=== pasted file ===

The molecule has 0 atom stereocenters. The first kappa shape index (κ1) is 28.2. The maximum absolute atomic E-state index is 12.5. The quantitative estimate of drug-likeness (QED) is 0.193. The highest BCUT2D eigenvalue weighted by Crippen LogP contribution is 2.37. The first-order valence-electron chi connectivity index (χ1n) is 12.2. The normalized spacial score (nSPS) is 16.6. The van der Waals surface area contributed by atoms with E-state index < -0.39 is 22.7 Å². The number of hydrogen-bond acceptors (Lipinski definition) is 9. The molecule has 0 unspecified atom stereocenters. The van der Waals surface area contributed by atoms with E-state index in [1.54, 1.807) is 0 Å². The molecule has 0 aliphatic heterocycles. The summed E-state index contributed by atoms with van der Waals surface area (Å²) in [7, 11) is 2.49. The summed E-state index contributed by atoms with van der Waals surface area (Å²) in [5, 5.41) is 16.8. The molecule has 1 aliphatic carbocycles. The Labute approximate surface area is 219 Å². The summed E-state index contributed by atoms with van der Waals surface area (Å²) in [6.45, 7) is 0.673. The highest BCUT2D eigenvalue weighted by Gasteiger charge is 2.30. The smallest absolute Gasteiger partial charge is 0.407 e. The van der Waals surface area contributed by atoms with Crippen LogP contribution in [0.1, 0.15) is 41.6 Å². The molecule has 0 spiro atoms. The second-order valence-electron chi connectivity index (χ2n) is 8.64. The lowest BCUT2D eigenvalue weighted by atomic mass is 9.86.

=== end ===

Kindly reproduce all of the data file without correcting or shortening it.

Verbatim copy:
The molecule has 0 atom stereocenters. The first kappa shape index (κ1) is 28.2. The maximum absolute atomic E-state index is 12.5. The quantitative estimate of drug-likeness (QED) is 0.193. The highest BCUT2D eigenvalue weighted by Crippen LogP contribution is 2.37. The first-order valence-electron chi connectivity index (χ1n) is 12.2. The normalized spacial score (nSPS) is 16.6. The van der Waals surface area contributed by atoms with E-state index < -0.39 is 22.7 Å². The number of hydrogen-bond acceptors (Lipinski definition) is 9. The molecule has 0 unspecified atom stereocenters. The van der Waals surface area contributed by atoms with E-state index in [1.54, 1.807) is 0 Å². The molecule has 0 aliphatic heterocycles. The summed E-state index contributed by atoms with van der Waals surface area (Å²) in [7, 11) is 2.49. The summed E-state index contributed by atoms with van der Waals surface area (Å²) in [5, 5.41) is 16.8. The molecule has 1 aliphatic carbocycles. The Labute approximate surface area is 219 Å². The summed E-state index contributed by atoms with van der Waals surface area (Å²) in [6.45, 7) is 0.673. The highest BCUT2D eigenvalue weighted by Gasteiger charge is 2.30. The smallest absolute Gasteiger partial charge is 0.407 e. The van der Waals surface area contributed by atoms with Crippen LogP contribution in [0.1, 0.15) is 41.6 Å². The molecule has 0 spiro atoms. The second-order valence-electron chi connectivity index (χ2n) is 8.64. The lowest BCUT2D eigenvalue weighted by atomic mass is 9.86.